Time is Fleeting: Sleep Schedules in High School

img_3167Senior year has been really busy, and since the end of the summer my sleep habits have devolved into something really unfortunate. Weighed down with homework, college applications, and tennis, I haven’t been able to find much time to sleep. Recently I’ve thought a lot about my schedule to try to better understand where my time goes each day

After tennis practice each night, I shower, eat dinner, and then start my homework right away, usually around seven. Since I don’t feel as though I take any concrete breaks throughout the night, how can my average bedtime be past midnight? I don’t believe Branson assigns me more than six hours of work a night, so my sleep must be victim to something else: lack of focus, a factor only amplified by the busiest fall I’ve faced.

Just since I started writing this, I’ve refreshed my email about thirty times, FaceTimed with my brother, and listened to “November Rain” twice on repeat. Beyond external distractions, the time I spend spacing-out must accumulate to at least a half hour each night. It’s ten-thirty and the next instant it’s ten forty-five. Time is fleeting, and I don’t feel as though I’m able to adequately catch and utilize the evening hours.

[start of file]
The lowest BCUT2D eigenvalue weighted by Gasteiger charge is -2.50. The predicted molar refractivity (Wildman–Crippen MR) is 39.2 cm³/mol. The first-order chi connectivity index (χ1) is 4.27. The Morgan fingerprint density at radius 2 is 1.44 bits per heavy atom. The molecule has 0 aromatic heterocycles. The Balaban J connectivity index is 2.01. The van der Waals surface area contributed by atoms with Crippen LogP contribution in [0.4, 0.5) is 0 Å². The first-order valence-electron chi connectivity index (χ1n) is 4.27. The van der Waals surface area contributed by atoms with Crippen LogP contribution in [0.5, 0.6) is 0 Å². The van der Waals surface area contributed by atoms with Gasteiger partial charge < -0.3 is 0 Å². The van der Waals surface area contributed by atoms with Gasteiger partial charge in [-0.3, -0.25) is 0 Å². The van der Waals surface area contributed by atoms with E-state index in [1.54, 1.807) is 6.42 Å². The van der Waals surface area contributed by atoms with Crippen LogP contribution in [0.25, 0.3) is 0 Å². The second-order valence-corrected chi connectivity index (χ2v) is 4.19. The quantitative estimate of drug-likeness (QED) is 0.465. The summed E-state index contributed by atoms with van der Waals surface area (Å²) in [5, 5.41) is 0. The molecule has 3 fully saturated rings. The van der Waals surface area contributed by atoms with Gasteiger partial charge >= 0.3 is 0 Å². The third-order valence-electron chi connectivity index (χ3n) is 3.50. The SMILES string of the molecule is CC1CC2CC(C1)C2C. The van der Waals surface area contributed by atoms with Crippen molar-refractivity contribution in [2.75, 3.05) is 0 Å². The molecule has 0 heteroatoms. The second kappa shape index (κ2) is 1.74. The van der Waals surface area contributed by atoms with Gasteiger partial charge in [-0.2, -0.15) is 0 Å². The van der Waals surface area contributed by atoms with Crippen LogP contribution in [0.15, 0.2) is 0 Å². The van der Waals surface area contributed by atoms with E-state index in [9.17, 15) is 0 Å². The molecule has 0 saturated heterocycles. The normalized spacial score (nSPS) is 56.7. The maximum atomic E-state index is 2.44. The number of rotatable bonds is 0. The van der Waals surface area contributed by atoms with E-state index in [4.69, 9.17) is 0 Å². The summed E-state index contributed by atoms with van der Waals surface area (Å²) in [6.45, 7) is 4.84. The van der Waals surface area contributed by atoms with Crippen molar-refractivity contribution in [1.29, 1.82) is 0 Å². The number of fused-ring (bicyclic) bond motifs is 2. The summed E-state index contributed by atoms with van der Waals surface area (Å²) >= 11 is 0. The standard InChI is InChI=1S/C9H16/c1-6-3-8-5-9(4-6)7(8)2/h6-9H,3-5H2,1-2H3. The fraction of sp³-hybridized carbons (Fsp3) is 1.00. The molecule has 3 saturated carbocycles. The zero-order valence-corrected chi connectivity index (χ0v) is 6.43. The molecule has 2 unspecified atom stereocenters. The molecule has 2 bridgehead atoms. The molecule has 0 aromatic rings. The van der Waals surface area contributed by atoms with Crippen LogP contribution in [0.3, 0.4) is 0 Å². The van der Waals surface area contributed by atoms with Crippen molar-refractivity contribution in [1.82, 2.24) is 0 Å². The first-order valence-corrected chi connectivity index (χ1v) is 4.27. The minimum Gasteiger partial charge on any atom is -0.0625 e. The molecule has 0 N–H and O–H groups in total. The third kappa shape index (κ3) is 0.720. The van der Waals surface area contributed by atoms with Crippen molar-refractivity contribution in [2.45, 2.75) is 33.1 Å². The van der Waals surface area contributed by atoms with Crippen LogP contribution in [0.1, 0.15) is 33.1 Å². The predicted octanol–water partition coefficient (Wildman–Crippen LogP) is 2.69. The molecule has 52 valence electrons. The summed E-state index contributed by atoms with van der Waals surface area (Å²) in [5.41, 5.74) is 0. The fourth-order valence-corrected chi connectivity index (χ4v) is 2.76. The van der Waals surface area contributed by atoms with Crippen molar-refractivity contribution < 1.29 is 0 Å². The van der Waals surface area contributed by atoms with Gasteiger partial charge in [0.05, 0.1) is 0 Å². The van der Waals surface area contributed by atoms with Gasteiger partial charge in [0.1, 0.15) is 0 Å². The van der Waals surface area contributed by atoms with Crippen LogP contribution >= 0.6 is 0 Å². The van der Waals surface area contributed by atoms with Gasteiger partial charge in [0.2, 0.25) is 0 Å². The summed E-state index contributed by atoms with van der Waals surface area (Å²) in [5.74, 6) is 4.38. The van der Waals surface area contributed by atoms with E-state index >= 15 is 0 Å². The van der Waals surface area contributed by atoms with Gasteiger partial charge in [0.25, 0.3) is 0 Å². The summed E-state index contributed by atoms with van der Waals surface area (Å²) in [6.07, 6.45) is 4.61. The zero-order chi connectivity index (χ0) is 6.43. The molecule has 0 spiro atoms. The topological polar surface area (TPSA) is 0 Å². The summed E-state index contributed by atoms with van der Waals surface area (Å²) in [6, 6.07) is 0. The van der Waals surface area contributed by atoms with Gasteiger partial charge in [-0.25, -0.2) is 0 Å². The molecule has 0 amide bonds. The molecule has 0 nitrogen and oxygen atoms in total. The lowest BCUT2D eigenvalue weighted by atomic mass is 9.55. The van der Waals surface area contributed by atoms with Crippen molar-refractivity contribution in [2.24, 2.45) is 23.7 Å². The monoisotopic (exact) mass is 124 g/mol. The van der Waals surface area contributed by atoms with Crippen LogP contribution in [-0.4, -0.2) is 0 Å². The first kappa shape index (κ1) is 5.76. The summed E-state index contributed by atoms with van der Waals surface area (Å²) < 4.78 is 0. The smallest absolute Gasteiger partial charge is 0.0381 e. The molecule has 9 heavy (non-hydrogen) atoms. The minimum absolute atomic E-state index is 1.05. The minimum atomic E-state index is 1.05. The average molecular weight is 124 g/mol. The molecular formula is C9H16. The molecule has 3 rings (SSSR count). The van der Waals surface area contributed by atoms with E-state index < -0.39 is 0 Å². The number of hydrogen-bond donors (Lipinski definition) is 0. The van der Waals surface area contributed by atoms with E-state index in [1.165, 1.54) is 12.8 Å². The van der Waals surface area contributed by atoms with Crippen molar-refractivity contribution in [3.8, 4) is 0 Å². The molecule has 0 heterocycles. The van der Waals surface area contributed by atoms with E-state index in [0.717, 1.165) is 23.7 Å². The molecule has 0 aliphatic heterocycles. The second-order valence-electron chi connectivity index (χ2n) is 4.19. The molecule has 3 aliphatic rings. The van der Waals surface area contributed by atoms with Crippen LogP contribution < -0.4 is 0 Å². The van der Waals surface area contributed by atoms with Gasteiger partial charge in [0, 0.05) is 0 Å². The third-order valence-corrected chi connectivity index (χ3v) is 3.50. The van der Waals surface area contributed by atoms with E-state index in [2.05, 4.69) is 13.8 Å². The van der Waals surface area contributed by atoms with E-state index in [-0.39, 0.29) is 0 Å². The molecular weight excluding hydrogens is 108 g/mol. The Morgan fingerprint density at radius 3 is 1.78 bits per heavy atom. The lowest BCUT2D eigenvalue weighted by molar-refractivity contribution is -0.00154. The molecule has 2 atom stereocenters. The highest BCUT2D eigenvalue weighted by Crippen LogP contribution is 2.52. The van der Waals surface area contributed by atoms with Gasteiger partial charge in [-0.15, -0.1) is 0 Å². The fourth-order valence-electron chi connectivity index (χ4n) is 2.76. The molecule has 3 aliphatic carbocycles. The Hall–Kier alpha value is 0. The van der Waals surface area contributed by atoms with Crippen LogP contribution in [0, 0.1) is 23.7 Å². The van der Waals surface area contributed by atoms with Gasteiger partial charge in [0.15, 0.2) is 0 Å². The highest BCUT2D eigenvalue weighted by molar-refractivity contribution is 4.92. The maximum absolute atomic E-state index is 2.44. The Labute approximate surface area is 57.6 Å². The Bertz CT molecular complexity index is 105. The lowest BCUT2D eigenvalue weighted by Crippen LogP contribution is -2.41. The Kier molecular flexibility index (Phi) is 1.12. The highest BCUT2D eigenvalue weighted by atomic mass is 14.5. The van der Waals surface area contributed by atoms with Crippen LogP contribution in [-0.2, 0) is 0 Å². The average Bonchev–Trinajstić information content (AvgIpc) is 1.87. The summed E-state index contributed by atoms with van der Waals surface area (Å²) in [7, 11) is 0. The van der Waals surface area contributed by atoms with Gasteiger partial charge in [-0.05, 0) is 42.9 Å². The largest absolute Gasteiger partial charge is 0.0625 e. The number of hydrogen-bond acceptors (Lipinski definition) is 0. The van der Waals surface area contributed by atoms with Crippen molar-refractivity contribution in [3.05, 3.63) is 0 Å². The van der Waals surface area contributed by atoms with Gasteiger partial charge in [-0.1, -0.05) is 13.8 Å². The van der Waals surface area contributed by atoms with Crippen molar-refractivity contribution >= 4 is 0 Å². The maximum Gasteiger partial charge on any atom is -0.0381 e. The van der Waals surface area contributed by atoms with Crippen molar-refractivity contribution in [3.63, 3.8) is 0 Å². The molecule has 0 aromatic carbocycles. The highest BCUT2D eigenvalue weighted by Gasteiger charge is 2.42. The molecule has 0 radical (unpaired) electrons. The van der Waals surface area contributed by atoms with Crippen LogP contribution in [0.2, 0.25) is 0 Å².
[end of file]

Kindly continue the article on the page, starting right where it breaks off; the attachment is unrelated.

After a whole day of interactions and conversations and new ideas, I can’t focus at night and I don’t really want to. I like to have this time to process and think, to feel excited and imaginative. A routine I’ve toyed with during my time at Branson, but have never fully committed to, is finishing homework in the morning.

Once I move past the initial grogginess, I always feel more alert after a night of sleep. Since my mind’s had a whole night to process the previous day and rejuvenate, I find myself naturally focusing, meaning I’m able to read, write, and solve problems much more quickly than at night. If nothing else, the pressure to complete an assignment in limited time drives me to work more efficiently. The morning is a really peaceful time, and I like going to school with my mind already awake. Of course working in the morning may not be a good idea if you have trouble waking up or if you can’t accurately estimate how time you need to complete your assignments.

But since time seems to move more slowly in the morning, I think I might try to adopt this routine more fully, leaving the night as a time to revel in distraction and the morning to be focused. This will all probably backfire and soon I’ll be nocturnal, but for now, I’m going to give it a try.

Amanda Douglas

Amanda Douglas (‘17) is the editor in chief of The Blazer.

You may also like...